YANGON — India’s Ministry of External Affairs on Sunday denied claims reported in Indian media that boundary pillars along the border between the country’s Manipur state and Myanmar had been shifted.
He dismissed as false a report that a border dispute had arisen over a border pillar allegedly installed by Myanmar authorities in Manipur’s Tengnoupal district.
“The reports are completely baseless and unsubstantiated. This sector of the international boundary is settled and there is no confusion as to its alignment,” ministry spokesperson Raveesh Kumar said in a statement.
According to Indian media reports, Myanmar authorities on June 22 erected a “border pillar No. 81” at least 3 km inside Indian territory at Kwatha Khunou in Tengnoupal district. Indian media reported that local residents had made the allegations with the support of local politicians and social workers. They claimed the Manipur government gave away Indian territory to Myanmar to appease the “pro-China” government in New Delhi.
The pillar was erected about 5 miles from the Nan Phar Lone border market in Myanmar’s Tamu Township. With the controversy flaring among local residents on both sides of the border, Tengnoupal district authorities prohibited gatherings of five or more people carrying weapons at night for a period of six months in some parts of the sub-division under Section 144 of Criminal Procedure Code.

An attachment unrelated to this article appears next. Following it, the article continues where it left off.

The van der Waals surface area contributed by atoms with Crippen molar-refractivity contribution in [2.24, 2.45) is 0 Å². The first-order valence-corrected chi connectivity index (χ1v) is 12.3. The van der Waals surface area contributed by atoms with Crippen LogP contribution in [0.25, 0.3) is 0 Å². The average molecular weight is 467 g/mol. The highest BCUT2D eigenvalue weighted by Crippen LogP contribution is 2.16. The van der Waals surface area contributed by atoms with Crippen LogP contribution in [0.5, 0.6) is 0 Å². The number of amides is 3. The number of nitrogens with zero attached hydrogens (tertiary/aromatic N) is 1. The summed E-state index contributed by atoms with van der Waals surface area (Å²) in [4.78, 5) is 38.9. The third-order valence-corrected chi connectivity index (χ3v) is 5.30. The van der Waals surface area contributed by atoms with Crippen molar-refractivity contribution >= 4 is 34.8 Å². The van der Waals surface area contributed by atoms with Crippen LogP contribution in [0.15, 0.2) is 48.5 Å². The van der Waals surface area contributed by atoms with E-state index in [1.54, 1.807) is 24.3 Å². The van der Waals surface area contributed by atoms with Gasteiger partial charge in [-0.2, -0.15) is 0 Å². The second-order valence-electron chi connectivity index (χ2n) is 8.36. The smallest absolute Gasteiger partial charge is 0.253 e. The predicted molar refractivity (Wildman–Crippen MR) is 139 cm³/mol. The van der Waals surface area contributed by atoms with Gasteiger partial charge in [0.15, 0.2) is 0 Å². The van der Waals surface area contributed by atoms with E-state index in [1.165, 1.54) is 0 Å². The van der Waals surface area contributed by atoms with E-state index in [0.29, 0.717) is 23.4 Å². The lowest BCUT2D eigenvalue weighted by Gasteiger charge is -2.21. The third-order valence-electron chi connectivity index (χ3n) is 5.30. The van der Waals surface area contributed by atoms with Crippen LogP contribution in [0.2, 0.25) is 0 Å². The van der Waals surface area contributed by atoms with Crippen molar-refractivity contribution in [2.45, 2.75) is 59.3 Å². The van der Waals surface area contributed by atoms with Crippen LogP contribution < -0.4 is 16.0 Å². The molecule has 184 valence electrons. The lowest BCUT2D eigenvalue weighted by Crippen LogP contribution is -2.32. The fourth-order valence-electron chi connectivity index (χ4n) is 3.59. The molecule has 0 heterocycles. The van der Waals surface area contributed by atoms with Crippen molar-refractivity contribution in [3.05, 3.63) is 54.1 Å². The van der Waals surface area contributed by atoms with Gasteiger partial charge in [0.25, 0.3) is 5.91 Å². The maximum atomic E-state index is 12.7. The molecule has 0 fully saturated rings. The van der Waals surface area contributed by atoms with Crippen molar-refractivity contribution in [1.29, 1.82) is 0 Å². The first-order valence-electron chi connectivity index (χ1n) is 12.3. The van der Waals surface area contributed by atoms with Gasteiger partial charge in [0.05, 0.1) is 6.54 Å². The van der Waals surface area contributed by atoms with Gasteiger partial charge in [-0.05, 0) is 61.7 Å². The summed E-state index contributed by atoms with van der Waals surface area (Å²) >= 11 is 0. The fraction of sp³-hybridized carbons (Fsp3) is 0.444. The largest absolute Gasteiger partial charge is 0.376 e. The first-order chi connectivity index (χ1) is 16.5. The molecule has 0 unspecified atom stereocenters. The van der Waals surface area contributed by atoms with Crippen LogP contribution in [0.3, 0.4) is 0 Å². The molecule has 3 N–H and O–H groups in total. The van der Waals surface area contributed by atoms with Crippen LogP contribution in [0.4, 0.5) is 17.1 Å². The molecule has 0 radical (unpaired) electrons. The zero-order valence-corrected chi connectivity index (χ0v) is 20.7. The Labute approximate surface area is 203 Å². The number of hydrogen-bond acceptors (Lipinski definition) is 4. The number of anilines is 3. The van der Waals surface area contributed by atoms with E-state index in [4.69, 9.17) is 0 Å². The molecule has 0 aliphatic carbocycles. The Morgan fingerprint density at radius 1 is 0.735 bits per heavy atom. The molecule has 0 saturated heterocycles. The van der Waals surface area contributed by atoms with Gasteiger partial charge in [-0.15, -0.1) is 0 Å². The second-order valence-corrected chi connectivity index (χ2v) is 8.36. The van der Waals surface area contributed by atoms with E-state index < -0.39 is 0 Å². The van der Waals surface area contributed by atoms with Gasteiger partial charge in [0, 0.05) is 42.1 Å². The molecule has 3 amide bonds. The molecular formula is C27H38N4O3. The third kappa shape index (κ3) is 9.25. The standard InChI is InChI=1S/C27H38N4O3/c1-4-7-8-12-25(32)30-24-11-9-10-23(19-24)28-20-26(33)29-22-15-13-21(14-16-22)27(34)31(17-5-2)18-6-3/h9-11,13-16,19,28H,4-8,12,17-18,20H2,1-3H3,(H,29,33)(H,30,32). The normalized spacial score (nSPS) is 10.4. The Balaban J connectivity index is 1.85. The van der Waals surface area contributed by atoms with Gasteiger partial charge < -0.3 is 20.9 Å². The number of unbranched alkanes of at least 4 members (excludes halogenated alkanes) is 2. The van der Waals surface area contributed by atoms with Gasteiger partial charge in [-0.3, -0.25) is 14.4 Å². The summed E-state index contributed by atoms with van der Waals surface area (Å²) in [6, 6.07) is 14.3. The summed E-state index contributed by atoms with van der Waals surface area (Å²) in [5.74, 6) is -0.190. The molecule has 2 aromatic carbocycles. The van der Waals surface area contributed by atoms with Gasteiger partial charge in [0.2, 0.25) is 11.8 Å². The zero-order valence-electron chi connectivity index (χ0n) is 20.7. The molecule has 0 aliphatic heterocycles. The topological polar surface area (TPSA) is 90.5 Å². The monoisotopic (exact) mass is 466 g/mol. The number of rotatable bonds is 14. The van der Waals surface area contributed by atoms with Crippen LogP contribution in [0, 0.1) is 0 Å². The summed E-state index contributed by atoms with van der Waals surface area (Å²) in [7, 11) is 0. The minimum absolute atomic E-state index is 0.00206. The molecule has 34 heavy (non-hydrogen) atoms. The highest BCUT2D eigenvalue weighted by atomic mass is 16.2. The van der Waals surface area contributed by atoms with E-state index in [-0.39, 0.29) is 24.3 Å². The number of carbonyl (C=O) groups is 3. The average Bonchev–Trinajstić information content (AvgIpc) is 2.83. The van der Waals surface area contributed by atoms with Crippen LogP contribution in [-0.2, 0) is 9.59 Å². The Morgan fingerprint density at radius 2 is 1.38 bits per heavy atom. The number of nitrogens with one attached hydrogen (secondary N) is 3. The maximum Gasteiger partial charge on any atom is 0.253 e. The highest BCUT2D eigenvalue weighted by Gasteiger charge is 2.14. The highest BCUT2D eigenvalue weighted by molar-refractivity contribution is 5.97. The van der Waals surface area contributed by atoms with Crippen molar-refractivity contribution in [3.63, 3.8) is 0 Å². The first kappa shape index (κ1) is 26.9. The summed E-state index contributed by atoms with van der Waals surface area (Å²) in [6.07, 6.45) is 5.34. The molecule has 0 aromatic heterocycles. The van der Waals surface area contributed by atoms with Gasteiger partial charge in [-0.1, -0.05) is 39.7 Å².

The Manipur State Congress Party criticized Manipur Chief Minister N Biren Singh for failing to take action over the alleged incursion by the Myanmar government.
The spokesperson said that routine joint survey work had been carried out recently by the Indian and Myanmar survey departments, during which work had been done to construct subsidiary pillars in between the already settled main boundary pillars 81 and 82 along the “zero line”, the agreed and settled international boundary.
The survey was done with the objective of apprising local residents on both sides of the border of the exact alignment of the international boundary. The survey is in accordance with the provisions of the India-Myanmar Boundary Agreement of 1967, to which both governments are fully committed, the spokesperson said.
“The allegation came from the local people; both sides investigated the issue. We found that the allegation was wrong. Myanmar didn’t encroach on Indian territory,” said U Mg Mg Latt, an Upper House lawmaker representing Tamu Township.
This is not the first time that local people have raised these allegations. Myanmar has experienced this several times in the past. The pillar was in the exact position that both sides agreed a long time ago. It is business as usual on the border, except for the prohibition order from 7 pm to 4 am near the border area, he added.
The Myanmar-India border stretches for over 1,600 km. Myanmar shares the border with four northeast Indian states: Arunachal Pradesh, Nagaland, Mizoram and Manipur.